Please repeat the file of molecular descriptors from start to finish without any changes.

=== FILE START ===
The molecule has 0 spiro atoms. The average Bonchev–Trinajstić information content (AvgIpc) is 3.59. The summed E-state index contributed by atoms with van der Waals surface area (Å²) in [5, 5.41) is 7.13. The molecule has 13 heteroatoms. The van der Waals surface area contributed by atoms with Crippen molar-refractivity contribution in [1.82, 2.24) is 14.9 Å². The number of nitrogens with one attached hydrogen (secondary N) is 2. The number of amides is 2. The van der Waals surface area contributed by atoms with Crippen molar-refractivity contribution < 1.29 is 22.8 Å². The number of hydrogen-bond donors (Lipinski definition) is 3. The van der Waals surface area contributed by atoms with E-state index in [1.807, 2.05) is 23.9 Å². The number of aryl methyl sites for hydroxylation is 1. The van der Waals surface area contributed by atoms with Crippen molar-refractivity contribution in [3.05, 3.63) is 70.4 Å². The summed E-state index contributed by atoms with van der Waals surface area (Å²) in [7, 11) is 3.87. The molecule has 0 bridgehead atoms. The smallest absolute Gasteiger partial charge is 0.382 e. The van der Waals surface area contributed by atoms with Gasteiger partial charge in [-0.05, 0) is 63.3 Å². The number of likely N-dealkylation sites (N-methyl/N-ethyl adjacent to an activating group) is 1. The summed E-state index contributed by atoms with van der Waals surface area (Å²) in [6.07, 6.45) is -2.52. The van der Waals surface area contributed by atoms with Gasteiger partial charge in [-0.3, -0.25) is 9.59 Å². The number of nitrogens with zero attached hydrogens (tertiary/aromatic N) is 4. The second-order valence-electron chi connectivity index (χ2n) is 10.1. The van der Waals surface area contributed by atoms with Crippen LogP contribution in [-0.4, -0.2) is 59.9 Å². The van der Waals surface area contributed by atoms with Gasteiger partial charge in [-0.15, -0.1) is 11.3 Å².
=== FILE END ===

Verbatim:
The molecule has 0 spiro atoms. The average Bonchev–Trinajstić information content (AvgIpc) is 3.59. The summed E-state index contributed by atoms with van der Waals surface area (Å²) in [5, 5.41) is 7.13. The molecule has 13 heteroatoms. The van der Waals surface area contributed by atoms with Crippen molar-refractivity contribution in [1.82, 2.24) is 14.9 Å². The number of nitrogens with one attached hydrogen (secondary N) is 2. The number of amides is 2. The van der Waals surface area contributed by atoms with Crippen molar-refractivity contribution < 1.29 is 22.8 Å². The number of hydrogen-bond donors (Lipinski definition) is 3. The van der Waals surface area contributed by atoms with E-state index in [1.807, 2.05) is 23.9 Å². The number of aryl methyl sites for hydroxylation is 1. The van der Waals surface area contributed by atoms with Crippen molar-refractivity contribution in [3.05, 3.63) is 70.4 Å². The summed E-state index contributed by atoms with van der Waals surface area (Å²) in [7, 11) is 3.87. The molecule has 0 bridgehead atoms. The smallest absolute Gasteiger partial charge is 0.382 e. The van der Waals surface area contributed by atoms with Gasteiger partial charge in [-0.05, 0) is 63.3 Å². The number of likely N-dealkylation sites (N-methyl/N-ethyl adjacent to an activating group) is 1. The summed E-state index contributed by atoms with van der Waals surface area (Å²) in [6.07, 6.45) is -2.52. The van der Waals surface area contributed by atoms with Gasteiger partial charge in [-0.3, -0.25) is 9.59 Å². The number of nitrogens with zero attached hydrogens (tertiary/aromatic N) is 4. The second-order valence-electron chi connectivity index (χ2n) is 10.1. The van der Waals surface area contributed by atoms with Crippen LogP contribution in [-0.4, -0.2) is 59.9 Å². The van der Waals surface area contributed by atoms with Gasteiger partial charge in [-0.15, -0.1) is 11.3 Å².